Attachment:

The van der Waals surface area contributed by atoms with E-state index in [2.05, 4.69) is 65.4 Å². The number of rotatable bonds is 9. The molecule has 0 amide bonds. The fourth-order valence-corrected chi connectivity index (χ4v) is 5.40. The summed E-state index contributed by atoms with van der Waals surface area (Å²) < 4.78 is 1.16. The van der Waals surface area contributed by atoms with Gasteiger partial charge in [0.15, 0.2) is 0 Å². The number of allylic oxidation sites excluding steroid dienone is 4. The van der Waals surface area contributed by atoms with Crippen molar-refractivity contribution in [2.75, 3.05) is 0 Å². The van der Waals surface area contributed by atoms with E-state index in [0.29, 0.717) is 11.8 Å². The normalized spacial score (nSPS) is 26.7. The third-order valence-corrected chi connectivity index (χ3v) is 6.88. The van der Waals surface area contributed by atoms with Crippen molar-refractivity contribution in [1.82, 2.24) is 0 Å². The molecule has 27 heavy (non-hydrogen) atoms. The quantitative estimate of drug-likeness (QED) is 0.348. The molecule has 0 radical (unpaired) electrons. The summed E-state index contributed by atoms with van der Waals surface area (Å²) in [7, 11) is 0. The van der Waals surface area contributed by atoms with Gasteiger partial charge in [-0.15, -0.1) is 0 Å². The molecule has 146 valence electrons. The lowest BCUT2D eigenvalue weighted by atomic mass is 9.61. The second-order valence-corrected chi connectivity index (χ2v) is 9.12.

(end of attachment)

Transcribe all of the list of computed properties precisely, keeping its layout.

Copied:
The van der Waals surface area contributed by atoms with E-state index in [2.05, 4.69) is 65.4 Å². The number of rotatable bonds is 9. The molecule has 0 amide bonds. The fourth-order valence-corrected chi connectivity index (χ4v) is 5.40. The summed E-state index contributed by atoms with van der Waals surface area (Å²) < 4.78 is 1.16. The van der Waals surface area contributed by atoms with Gasteiger partial charge in [0.15, 0.2) is 0 Å². The number of allylic oxidation sites excluding steroid dienone is 4. The van der Waals surface area contributed by atoms with Crippen molar-refractivity contribution in [2.75, 3.05) is 0 Å². The van der Waals surface area contributed by atoms with E-state index in [0.29, 0.717) is 11.8 Å². The normalized spacial score (nSPS) is 26.7. The third-order valence-corrected chi connectivity index (χ3v) is 6.88. The van der Waals surface area contributed by atoms with Crippen molar-refractivity contribution in [1.82, 2.24) is 0 Å². The molecule has 27 heavy (non-hydrogen) atoms. The quantitative estimate of drug-likeness (QED) is 0.348. The molecule has 0 radical (unpaired) electrons. The summed E-state index contributed by atoms with van der Waals surface area (Å²) in [7, 11) is 0. The van der Waals surface area contributed by atoms with Gasteiger partial charge in [-0.15, -0.1) is 0 Å². The molecule has 146 valence electrons. The lowest BCUT2D eigenvalue weighted by atomic mass is 9.61. The second-order valence-corrected chi connectivity index (χ2v) is 9.12.